The team will be far better if … the defense can create more takeaways. While the Roadrunners won’t shut down many opponents in the fall, it can compensate with strips and picks. This is not going to be a three-and-out kind of D. UTSA will have to be aggressive and attacking, taking chances whenever it’s feasible. The program’s best chance for success in 2013 revolves around getting the ball back in the hands of QB Eric Soza, the most instrumental performer in San Antonio.

The Schedule: The days of playing Texas A&M-Commerce and Northwestern Oklahoma are over. The Roadrunners might be full of experience, but where are the wins going to come from? Starting out against New Mexico would be a plus if it wasn’t on the road, and while UAB and Tulane might not be great, they’re better than Larry Coker’s club. North Texas and UTEP are other winnable games that are away from the Alamodome. Hosting Oklahoma State will at least be interesting, but that could get ugly in a hurry as could the road trip to Arizona. Four of the first six games are on the road before getting a home game against Rice leading into a week off.

Best Offensive Player: Senior QB Eric Soza. On so many levels, Soza has been a perfect fit for a program that’s searching for direction and leadership in its infancy. Fueled both by his physical and intangibles attributes, the former Texas State transfer has a chance to go down as one of the founding fathers of UTSA football. In an honorable mention All-WAC campaign in 2012, he finished 166-of-282 for 2,085 yards, 20 touchdowns and just three picks, adding 364 yards and six scores on the ground. Best of all, he doesn’t make many mistakes and limits forced throws.

Best Defensive Player: Junior FS Triston Wade. The 5-11, 165-pound playmaker was one of the exceptions on a defense that was light on stalwarts in 2012. In his first full season as a regular, Wade was named First Team All-WAC, flashing the versatility that this kind of an upstart program needs from its defensive backs. Rarely far from the action, he delivered 74 tackles, four interceptions, two fumble recoveries and four forced fumbles, all of which are tied or tops among returning defensive players.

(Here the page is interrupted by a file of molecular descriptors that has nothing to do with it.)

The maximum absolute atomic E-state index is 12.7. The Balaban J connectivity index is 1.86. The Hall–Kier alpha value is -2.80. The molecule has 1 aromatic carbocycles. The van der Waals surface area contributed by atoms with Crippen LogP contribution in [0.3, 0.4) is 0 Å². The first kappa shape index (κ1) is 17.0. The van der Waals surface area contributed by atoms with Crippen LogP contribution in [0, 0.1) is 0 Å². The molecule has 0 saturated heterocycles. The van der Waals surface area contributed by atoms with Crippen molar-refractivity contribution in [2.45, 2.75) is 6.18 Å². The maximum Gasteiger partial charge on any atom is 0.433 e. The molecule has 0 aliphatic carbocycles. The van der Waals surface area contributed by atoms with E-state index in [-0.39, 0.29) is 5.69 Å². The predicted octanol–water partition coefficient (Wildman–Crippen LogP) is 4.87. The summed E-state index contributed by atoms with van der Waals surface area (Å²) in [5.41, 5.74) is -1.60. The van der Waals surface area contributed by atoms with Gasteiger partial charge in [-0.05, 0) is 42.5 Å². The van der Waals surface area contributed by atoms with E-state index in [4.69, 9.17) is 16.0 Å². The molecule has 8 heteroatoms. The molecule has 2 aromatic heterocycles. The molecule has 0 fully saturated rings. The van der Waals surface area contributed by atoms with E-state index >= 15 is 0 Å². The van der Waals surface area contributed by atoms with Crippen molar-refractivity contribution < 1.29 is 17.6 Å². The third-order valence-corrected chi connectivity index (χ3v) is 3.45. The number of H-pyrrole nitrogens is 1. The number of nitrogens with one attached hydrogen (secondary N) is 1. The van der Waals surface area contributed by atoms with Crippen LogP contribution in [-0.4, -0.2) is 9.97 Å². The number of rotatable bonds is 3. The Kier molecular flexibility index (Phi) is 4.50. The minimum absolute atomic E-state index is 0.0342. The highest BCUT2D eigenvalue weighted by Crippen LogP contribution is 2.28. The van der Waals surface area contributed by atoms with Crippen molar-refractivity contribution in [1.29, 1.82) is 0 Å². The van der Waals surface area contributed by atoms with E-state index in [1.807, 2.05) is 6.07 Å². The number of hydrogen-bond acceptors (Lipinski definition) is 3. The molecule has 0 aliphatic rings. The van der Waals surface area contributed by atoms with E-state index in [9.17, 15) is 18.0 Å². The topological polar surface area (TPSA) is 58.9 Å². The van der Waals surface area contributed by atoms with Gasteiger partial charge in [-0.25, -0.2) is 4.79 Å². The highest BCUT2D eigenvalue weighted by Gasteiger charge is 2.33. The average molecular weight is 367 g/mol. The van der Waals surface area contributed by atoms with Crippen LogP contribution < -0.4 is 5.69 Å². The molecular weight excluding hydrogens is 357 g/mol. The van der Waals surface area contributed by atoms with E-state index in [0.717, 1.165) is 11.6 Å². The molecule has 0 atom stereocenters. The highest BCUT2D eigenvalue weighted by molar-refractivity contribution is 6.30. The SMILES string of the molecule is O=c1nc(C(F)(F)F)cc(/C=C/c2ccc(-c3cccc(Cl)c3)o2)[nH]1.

Key players to a successful season: The defensive ends. The members of the defensive backfield are a year older, but they’re still going to need help against the pass this season. Imports from high school and two-year colleges will only do so much between now and the opener. A quicker fix for the pass defense will be the pass rush to give opposing quarterbacks less time to throw. The ends, primarily Will Ritter, Cody Rogers and Jarron Harris, are blue-collar grapplers in need of cleaner routes to the pocket.

The season will be a success if ... the Roadrunners are not this year’s team in Conference USA. What does that mean in terms of record? Oh, four wins would have to be considered a success for a school about to embark on the toughest slate of its three-year existence. If UTSA proves to be on par or ahead of the likes of UAB, Tulane and North Texas, it’ll send a strong message that the future in San Antonio is encouraging.

Key game: Sept. 21 at UTEP. This might still be a reach school for the Roadrunners, but you never know how this program might respond. It has a more established two-deep and coaching staff than the Miners, and the motivation to win a first league game will be through the roof. Over time, UTSA is going to develop rivalries now that it’s a member of Conference USA. UTEP has some of the ingredients to be one of them.

2012 Fun Stats:
- Rushing yards per game: UTSA 159.2 – Opponents 107.8
- Touchdowns passes: UTSA 23 – Opponents 26
- Sacks: UTEP 23 - Opponents 7

- 2013 UTSA Preview | 2013 UTSA Offense
- 2013 UTSA Defense | 2013 UTSA Depth Chart